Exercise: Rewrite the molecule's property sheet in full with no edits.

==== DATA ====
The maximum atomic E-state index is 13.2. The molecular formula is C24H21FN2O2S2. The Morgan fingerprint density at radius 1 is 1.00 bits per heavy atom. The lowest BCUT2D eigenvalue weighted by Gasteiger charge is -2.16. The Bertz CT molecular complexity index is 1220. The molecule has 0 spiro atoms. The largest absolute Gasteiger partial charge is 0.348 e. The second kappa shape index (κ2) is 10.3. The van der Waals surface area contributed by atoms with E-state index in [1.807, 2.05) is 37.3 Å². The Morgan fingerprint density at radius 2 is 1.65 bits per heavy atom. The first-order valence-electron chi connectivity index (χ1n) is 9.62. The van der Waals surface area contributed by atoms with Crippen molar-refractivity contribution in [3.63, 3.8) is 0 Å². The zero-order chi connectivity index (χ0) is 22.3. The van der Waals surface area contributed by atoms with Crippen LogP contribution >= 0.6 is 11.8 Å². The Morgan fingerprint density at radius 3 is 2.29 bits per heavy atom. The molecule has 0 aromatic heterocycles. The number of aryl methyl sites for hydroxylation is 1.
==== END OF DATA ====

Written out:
The maximum atomic E-state index is 13.2. The molecular formula is C24H21FN2O2S2. The Morgan fingerprint density at radius 1 is 1.00 bits per heavy atom. The lowest BCUT2D eigenvalue weighted by Gasteiger charge is -2.16. The Bertz CT molecular complexity index is 1220. The molecule has 0 spiro atoms. The largest absolute Gasteiger partial charge is 0.348 e. The second kappa shape index (κ2) is 10.3. The van der Waals surface area contributed by atoms with E-state index in [1.807, 2.05) is 37.3 Å². The Morgan fingerprint density at radius 2 is 1.65 bits per heavy atom. The first-order valence-electron chi connectivity index (χ1n) is 9.62. The van der Waals surface area contributed by atoms with Crippen molar-refractivity contribution in [3.63, 3.8) is 0 Å². The zero-order chi connectivity index (χ0) is 22.3. The van der Waals surface area contributed by atoms with Crippen LogP contribution >= 0.6 is 11.8 Å². The Morgan fingerprint density at radius 3 is 2.29 bits per heavy atom. The molecule has 0 aromatic heterocycles. The number of aryl methyl sites for hydroxylation is 1.